Angered with Pakistan over the Pulwama terror attack, India has stepped up its offensive against the neighbouring country over the loss of 40 CRPF bravehearts in the deadly terror attack in Jammu and Kashmir a week ago. India has worked out a solid plan to avenge the killings, with its eyes also set on minutest movements of Jaish-e-Mohammed chief Masood Azhar.
It was on February 14 when a suicide bomber rammed an explosive-laden vehicle into a CRPF bus in Pulwama district, killing at least 40 personnel and leaving many critically wounded.
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As per inputs to India TV, the plan to avenge the killings has been readied but the timing of the action remains a secret. USA, Russia, UK and France are the four countries that have been briefed by National Security Advisor Ajit Doval about the secret plans.
The government is also believed to be tracking the movement of Jaish-e-Mohammed chief Masood Azhar, whose Pakistan-based terror outfit had claimed responsibility for the Pulwama attack.
Following the brutal attack, India has taken a series of bold decisions against Pakistan, from withdrawing the "most favoured nation" status to hiking the customs duty to 200 per cent on all goods imported from the neighbouring country.
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The government on Thursday has decided to stop India's share of water flowing to Pakistan. The water from Eastern rivers will now be diverted for supply to people in Jammu and Kashmir and Punjab. "Under the leadership of Hon'ble PM Sri @narendramodi ji, Our Govt. has decided to stop our share of water which used to flow to Pakistan. We will divert water from Eastern rivers and supply it to our people in Jammu and Kashmir and Punjab," Union Minister Nitin Gadkari made the announcement on Thursday.
"The construction of dam has started at Shahpur- Kandi on Ravi river. Moreover, UJH project will store our share of water for use in J&K and the balance water will flow from 2nd Ravi-BEAS Link to provide water to other basin states. All the above Projects are declared as the National projects," he added.
Pakistan on Thursday banned the 2008 Mumbai attack mastermind Hafiz Saeed-led Jamat-ud-Dawa and its charity wing Falah-e-Insaniat Foundation. Pakistan, however, did not mention a word on terror outfit Jaish-e-Mohammed and its chief Maulana Masood Azhar, who were behind the deadly Pulwama attack. "It was decided during the meeting to accelerate action against proscribed organisations," their spokesperson said in a statement. It was further decided that Jamat-ud-Dawa and Falah-e-Insaniat Foundation be notified as proscribed organizations by the Ministry of Interior, he added.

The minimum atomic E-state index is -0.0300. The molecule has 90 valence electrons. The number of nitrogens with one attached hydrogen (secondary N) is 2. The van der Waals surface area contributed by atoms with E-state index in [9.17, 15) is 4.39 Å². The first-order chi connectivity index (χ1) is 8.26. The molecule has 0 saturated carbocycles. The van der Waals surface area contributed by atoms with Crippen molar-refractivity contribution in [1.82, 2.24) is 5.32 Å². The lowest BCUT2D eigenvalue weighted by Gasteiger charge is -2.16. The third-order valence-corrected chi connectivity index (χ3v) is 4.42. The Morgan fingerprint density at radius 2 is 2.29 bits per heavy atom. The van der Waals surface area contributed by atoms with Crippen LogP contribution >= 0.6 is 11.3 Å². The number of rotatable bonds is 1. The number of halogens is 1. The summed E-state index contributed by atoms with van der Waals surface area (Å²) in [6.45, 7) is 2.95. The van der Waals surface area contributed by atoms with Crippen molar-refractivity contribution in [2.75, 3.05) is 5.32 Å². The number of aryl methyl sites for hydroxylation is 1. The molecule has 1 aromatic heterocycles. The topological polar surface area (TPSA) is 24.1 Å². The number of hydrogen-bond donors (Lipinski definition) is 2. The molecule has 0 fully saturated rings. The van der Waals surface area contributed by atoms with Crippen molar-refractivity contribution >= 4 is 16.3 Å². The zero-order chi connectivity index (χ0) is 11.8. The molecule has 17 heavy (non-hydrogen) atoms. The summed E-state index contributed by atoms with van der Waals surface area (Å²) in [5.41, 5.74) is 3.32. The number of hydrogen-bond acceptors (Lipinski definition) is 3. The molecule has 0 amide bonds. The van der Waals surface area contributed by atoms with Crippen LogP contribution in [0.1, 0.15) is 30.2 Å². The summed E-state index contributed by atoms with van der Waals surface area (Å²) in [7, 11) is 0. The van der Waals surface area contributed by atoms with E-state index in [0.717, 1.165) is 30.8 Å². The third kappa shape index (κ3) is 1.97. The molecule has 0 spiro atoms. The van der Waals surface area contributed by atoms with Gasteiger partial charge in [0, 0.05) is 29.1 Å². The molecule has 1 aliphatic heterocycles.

National Conference leader Omar Abullah termed as a "retrograde" step the withdrawal of security to some mainstream political activists in Jammu and Kashmir, noting that it will weaken the political activity in the state. Urging Jammu and Kashmir Governor Satya Pal Malik to reconsider his administration's decision, the former chief minister said they will approach the court if it is not revisited. He alleged that there seemed to be an element of pick and choose at play in the decision to withdraw the security of some mainstream political activists.
Army chief General Bipin Rawat on Thursday took to the skies in the home-grown Light Combat Aircraft Tejas at the Aero India show here and described the fighter jet as a "wonderful aircraft" that would add to the air power. Sitting behind the pilot in a two-seater trainer variant of the Tejas, General Rawat took a sortie, a day after the HAL-made fighter jet received the Final Operational Clearance (FOC) at the air show, signalling that it was combat ready.